Greater West Bloomfield Historical Society President Gina Gregory is keenly aware of the recognition Stokes has received from the Historical Society of Michigan.

“Chuck’s been active with the Historical Society of Michigan — local perspective, conferences — for years and years,” Gregory said. “I’ve seen him at those conferences. … He did stop by our museum this summer, and we hope to see him at our April 21 open house when we have 10 more permanent exhibits installed.”

The open house is scheduled for 1-4 p.m. at the Orchard Lake Museum, located at 3951 Orchard Lake Road in Orchard Lake.

Stokes received a master’s degree in journalism from Columbia University.

He said that is when he knew what he wanted to do for his life’s work.

“And it’s what I’ve done and haven’t looked back,” Stokes said.

He moved to Michigan and started at Channel 7 in 1981.

“So much history has taken place here, whether it’s from the auto industry, the music industry with Motown. Michigan has had a big footprint on the rest of this nation, and so much of it still ties back to today,” he said.

Although it can be easy to focus on what is happening in the moment and wondering what might lie ahead, Stokes is a proponent of also taking time to study the past.

“If you look back in history, then you come to appreciate where you are currently a lot more, because there are so many who paved the way for what we now have in America, in our society, in this state,” he said. “It’s easy to think, ‘Oh, everything’s new.’ Well, everything isn’t new; people came before us who were courageous (and) did extraordinary things to make it so that we are in the position we are now as a country, and (it) makes you appreciate a lot more what those icons before did in their own time and in their own sphere and in their own generation. You can’t really appreciate where you are and where you’re going if you have no sense of where you’ve been as a country and as a people, and so I think that’s why history is particularly important.”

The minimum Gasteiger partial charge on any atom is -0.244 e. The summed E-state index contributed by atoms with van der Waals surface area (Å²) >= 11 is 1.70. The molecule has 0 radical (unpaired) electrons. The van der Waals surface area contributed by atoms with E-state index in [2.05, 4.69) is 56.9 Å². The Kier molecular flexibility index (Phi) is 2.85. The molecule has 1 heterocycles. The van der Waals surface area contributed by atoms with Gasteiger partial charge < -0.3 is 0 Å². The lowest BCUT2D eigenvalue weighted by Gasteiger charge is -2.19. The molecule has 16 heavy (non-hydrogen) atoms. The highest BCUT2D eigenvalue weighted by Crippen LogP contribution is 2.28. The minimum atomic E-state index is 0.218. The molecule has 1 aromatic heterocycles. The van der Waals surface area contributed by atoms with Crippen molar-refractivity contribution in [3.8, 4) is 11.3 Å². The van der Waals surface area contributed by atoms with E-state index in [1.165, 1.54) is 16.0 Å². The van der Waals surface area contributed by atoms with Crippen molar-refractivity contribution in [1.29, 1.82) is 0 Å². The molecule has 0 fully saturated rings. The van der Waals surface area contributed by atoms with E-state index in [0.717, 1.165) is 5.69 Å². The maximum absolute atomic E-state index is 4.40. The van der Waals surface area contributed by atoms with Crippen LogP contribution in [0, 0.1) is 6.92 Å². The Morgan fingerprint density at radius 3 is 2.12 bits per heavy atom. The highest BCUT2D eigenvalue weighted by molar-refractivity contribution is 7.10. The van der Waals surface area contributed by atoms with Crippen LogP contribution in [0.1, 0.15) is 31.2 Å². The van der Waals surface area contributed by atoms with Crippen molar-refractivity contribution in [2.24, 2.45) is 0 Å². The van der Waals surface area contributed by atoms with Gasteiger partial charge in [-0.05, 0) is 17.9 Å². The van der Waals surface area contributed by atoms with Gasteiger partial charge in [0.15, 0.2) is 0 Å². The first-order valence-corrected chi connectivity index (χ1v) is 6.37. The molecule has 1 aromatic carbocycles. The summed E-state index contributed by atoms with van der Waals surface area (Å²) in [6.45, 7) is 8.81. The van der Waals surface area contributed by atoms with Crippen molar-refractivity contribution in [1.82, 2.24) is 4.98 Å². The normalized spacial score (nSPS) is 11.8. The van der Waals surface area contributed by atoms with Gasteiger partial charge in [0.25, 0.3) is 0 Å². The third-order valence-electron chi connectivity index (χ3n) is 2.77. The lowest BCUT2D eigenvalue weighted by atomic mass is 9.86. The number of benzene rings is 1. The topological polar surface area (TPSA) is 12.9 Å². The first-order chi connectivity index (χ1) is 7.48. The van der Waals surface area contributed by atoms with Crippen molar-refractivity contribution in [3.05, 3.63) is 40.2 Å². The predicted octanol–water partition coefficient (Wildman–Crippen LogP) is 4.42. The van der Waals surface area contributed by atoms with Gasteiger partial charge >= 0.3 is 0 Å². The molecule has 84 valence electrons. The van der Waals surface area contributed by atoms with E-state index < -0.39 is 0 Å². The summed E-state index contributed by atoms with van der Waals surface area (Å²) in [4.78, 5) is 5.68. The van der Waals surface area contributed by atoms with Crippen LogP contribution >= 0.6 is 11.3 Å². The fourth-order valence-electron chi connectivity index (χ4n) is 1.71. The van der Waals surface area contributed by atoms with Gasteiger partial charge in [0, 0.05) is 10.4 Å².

Although he still has a ways to go to accomplish it, Stokes’ goal is to visit every presidential museum and library in the nation.

“Democrat, Republican — I don’t care about the party,” he said. “To see what they were dealing with at that point during their presidency, dealing with various issues, national, international. It’s fascinating.”

Stokes is married and has two daughters and one grandson. He worked in Nashville prior to arriving at Channel 7, which he said has “been a great station and a great ride.”

The gravity of what he gets to do for a living is something that occasionally dawns on him.

“There are certain days and times and topics in which you are there and you’re realizing, this is special; this is something that I can tell my kids and grandkids about one day, if they have any interest,” Stokes said. “There have been a number of times throughout the years I’ve sort of pinched myself and said, ‘OK, this is one to remember.’”